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The Sunshine Economy

The Sunshine Economy: Hurricane Irma Shows Who Built Smarter And Stronger In The Keys

When Phil Waynick returned to his home on Little Torch Key after Hurricane Irma, he said it was "like a kid at Christmas." His home had survived some of the worst of Irma's wind, rain and storm surge. Many others were not as prepared or lucky.

Waynick's home was built in 1994. It sits on pilings with the living space on the second and third levels. Except for a small leak, the interior of his home came out OK. Almost everything on the ground level was ruined though -- tools, fishing gear, freezer chest, among the damage. He thinks he could have saved much of it, especially the fishing tackle, if he could have gotten back to the Keys sooner and washed off the saltwater. Waynick evacuated at the last moment. He said he ran into some of Irma's outer band rain when he drove though Key Largo on his way to the mainland. After seeing how his house fared, he doesn't think he'll leave again.

Almost 1,200 homes in the Lower Keys are suspected of being uninhabitable, according to an initial assessment by first responders in the days after the storm. Monroe County awaits a more official inventory. The county considers all of it's 7,500 mobiles essentially destroyed. WLRN confirmed the results during a trip to the lower Keys last week and an interview with Christine Hurley, an assistant administrator with Monroe County.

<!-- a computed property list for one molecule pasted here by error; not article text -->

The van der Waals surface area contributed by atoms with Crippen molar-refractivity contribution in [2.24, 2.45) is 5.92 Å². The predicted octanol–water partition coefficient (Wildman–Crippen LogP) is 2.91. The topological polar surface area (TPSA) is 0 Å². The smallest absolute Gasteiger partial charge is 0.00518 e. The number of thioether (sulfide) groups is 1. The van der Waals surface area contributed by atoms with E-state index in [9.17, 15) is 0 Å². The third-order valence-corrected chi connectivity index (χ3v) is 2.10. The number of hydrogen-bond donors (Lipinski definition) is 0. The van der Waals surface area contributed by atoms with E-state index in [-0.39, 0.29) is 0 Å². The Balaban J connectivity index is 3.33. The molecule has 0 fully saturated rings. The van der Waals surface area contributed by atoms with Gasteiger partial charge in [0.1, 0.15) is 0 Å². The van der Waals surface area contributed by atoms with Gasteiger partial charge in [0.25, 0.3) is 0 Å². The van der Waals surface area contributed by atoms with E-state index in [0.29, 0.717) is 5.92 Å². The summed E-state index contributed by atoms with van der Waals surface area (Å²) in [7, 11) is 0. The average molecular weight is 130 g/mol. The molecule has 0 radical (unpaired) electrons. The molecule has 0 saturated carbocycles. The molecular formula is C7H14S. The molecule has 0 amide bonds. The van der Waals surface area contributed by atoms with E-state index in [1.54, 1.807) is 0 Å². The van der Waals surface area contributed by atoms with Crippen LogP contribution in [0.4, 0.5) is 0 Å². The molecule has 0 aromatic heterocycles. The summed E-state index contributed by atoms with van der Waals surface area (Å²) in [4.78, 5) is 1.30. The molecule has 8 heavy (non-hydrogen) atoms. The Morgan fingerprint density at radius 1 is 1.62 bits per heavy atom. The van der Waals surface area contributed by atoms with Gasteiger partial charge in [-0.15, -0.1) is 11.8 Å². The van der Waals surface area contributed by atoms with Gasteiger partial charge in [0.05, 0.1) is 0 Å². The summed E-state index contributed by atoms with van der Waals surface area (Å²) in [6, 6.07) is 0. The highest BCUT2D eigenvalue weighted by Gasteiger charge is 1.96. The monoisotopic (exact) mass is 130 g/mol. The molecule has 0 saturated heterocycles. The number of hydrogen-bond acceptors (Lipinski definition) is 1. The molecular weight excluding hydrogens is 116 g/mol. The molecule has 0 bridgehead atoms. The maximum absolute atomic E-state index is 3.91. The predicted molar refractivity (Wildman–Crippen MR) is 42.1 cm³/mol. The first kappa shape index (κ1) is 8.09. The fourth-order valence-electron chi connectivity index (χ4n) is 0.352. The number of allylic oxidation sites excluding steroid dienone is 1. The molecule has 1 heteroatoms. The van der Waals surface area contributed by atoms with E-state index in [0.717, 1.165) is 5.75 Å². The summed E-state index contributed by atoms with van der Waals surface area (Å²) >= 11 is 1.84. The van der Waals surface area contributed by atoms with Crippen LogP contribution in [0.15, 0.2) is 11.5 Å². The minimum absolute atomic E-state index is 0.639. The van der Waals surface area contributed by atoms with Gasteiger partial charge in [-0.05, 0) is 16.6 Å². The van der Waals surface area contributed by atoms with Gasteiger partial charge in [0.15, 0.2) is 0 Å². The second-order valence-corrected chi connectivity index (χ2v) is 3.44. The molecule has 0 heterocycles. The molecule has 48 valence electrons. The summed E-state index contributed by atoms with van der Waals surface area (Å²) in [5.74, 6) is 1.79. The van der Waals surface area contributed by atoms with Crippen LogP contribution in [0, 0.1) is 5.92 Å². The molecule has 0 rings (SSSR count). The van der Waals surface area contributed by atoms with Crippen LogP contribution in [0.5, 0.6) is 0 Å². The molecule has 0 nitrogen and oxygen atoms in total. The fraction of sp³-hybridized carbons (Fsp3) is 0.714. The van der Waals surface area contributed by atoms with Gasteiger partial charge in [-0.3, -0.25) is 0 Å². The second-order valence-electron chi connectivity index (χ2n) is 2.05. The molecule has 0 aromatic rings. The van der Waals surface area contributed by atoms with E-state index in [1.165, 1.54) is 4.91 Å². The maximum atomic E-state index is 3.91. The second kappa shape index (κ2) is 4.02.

Danielle Griffin doesn't consider her mobile home one of those, though. She lives in Coral Shores Estates, a mobile home neighborhood on the northern tip of Little Torch Key. She was in Gainesville with her two sons and husband when the storm passed over her home. Her neighbors' homes had peeled back walls, missing roofs and caved in walls when WLRN visited nine days after the storm. But Griffin's mobile home had just a single loose hurricane strap and one broken window. She said her microwave fell off the kitchen counter, but otherwise she found no damage inside. She did acknowledge some of the interior doors didn't open and close as smoothly as they did before the storm -- a possible sign her home may have shifted.

Danielle Griffin and her dog Fez on the porch of her mobile home on Little Torch Key nine days after Hurricane Irma.

"Everything came out pretty well," she said. "I was pretty certain it wasn't going to be here." She added, "I don't understand how the house survived. I really don't."

That’s not true for others in the Lower Keys, especially homes not built on pilings and mobile homes. They were no match for Irma’s destructive Category 4 winds, heavy rains and storm surge. Among the factors making the difference between minor damage and destruction: homes built to updated building codes.

"Metal roofs are the bomb," said Monroe County Assistant Administrator Christine Hurley. Her responsibilities in the Keys includes buildings and code compliance. "Barrel tiles are the next strongest type of roof and shingles are last."

Hurley said the storm makes clear older and newer construction techniques. She thinks those newer homes -- those built after the post-Hurricane Andrew building codes -- are "livable. They'll have some improvements to make, but unfortunately the older [homes] and the ones below flood ([evel] will have to find alternative solutions."

Waynick is among those able to live in his home as he cleans it and makes repairs. "At least I still have a house. There's a lot of clean-up. I've lost a lot of money, but I still have a home and that's all that matters."

The Sunshine Economy
In a journalism career covering news from high global finance to neighborhood infrastructure, Tom Hudson is the Vice President of News and Special Correspondent for WLRN. He hosts and produces the Sunshine Economy and anchors the Florida Roundup in addition to leading the organization's news engagement strategy.